Mark Mcilroy only considers the paranormal when logic doesn’t cut it. ‘We are sceptics first — we will do everything we can to prove that it’s not paranormal,’ he says while posing for a photo with a night-vision camcorder and what appears to be a MEL meter, (a ghost hunting favourite thanks to its use on ghost hunting television shows.) “In a new case we’ll get one of our mediums to do a remote reading, it gives us a bit of idea on what sort of home we’re walking into, whether it’s something dark or a past family member — like a spiritual heads-up.”
Now, this leads me to believe that Mcilroy isn’t as big a fan of logic as he’d like us to believe. Psychics indeed. Mcilroy was recently interviewed by the Press Herald where he was dubbed the “king of the paranormal” (whatever that means,) and the whole article is a great introduction on how not to be a paranormal researcher. In the piece, Mcilroy states that ‘sceptics might say the Paranormal Project is preying on the mentally ill or paranoid but the group does not charge for their services. We do it as a community service. People are in distress, it’s not right to profit from their distress. The look of relief on their faces when firstly, we confirm there is activity there and that they aren’t crazy, and then when we cleanse the house — that is enough for us.”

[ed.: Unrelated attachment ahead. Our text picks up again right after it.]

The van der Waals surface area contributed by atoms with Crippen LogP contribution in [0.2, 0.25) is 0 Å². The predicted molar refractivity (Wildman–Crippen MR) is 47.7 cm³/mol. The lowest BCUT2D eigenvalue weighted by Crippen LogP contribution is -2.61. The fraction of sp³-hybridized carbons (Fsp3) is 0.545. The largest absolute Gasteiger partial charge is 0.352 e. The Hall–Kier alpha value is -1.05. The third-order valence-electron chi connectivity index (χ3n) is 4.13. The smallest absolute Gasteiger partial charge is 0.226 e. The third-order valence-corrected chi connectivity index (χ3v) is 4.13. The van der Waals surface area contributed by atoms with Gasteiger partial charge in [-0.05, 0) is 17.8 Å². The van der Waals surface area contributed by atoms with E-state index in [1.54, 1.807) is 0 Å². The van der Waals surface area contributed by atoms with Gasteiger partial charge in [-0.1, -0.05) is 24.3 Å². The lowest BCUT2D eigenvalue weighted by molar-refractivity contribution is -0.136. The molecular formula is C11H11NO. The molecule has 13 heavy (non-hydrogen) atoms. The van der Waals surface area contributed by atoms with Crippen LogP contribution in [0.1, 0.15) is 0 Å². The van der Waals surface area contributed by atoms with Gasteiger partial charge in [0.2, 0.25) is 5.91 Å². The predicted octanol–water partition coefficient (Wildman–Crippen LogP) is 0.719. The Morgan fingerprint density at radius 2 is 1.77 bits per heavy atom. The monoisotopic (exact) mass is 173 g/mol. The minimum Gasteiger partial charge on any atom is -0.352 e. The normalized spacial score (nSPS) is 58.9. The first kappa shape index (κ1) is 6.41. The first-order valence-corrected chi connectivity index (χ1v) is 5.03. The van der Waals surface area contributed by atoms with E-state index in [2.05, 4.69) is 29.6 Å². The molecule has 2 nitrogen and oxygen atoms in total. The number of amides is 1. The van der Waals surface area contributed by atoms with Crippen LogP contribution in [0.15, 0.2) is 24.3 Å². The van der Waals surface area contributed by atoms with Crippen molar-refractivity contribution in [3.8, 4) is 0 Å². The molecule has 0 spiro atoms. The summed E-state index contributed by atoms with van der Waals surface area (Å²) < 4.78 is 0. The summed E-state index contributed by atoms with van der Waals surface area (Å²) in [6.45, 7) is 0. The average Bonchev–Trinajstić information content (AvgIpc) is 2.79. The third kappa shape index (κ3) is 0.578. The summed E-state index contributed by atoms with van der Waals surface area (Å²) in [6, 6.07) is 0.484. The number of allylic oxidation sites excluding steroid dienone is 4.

OH BOY, WHERE TO BEGIN!
Firstly, making a profit isn’t the only way in which you can prey upon someone, but more on that later. Secondly, ghost hunting is not a community service. It’s a hobby that people do – it’s tourism with the lights off, and the night-vision camcorder in the photo of Mcilroy is an indicator that the lights do indeed go off when he’s offering this “community service”. People do get stressed, anxious and frightened when weird things seem to happen in their home but proving them right by finding so-called evidence of ghosts through the use of psychics and pieces of ghost-detecting equipment (which don’t work, by the way,) is the thing that will help them the least. Especially if the cause of their haunting is underlying mental health, physical health or social problems.